World Bulletin / News Desk
“The abrupt withdrawal of Peshmerga forces alarmed a number of local families, prompting them to flee the city,” Kirkuk Police Captain Hamed al-Obeidi said.
Late Sunday, Iraqi government forces began advancing towards Kirkuk with a view to seizing strategic areas and facilities.
Since the 2003 U.S.-led invasion of Iraq, oil-rich Kirkuk has remained the subject of dispute between the central government in Baghdad and the Erbil-based Kurdish Regional Government (KRG).
The abrupt Peshmerga withdrawal came only hours after Iraqi Prime Minister Haider al-Abadi described the deployment of Peshmerga fighters in Kirkuk -- alongside PKK extremists -- as a “declaration of war” on Baghdad.
Answerable to KRG President Masoud Barzani, the Peshmerga took control of Kirkuk after the Iraqi army withdrew from the province before the ISIL terrorist group’s 2014 onslaught.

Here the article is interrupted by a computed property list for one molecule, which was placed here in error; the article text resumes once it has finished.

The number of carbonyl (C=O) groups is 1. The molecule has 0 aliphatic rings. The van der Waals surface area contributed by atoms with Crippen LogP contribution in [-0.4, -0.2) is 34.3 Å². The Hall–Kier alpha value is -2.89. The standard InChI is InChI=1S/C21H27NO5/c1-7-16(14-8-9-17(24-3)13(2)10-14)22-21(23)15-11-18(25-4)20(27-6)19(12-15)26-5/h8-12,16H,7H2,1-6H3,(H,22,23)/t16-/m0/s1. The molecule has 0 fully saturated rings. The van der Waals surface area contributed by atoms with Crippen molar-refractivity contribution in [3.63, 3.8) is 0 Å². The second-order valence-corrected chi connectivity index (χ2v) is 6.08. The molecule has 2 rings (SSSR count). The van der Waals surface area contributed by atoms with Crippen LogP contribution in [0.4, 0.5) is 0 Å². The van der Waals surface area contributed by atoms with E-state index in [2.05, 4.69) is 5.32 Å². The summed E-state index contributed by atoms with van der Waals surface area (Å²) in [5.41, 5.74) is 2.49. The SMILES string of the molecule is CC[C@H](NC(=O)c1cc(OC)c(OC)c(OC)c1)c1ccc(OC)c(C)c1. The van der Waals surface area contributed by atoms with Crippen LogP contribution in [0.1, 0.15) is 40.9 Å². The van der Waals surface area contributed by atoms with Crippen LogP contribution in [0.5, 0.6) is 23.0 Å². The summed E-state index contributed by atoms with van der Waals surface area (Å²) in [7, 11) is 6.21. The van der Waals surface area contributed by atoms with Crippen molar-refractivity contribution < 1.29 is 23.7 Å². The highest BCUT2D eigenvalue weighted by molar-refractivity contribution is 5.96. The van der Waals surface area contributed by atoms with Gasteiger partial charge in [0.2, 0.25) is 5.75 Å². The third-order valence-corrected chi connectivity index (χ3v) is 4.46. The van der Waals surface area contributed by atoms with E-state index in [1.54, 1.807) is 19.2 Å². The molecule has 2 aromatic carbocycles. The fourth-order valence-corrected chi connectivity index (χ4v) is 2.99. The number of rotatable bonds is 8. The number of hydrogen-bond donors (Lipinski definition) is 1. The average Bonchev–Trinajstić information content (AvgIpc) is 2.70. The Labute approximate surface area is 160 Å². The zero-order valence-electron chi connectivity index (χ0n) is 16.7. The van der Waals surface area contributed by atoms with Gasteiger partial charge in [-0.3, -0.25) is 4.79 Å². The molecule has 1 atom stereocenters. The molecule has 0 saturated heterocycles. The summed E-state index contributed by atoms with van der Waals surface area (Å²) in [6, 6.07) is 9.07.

Tension has steadily mounted between Baghdad and Erbil since Sept. 25, when Iraqis in KRG-controlled areas -- and in several disputed areas, including Kirkuk -- voted on whether or not to declare independence.
The illegitimate referendum had faced strong opposition from most regional and international actors (including the U.S., Turkey and Iran), who warned that the poll would distract from Iraq’s fight against terrorism and further destabilize the region.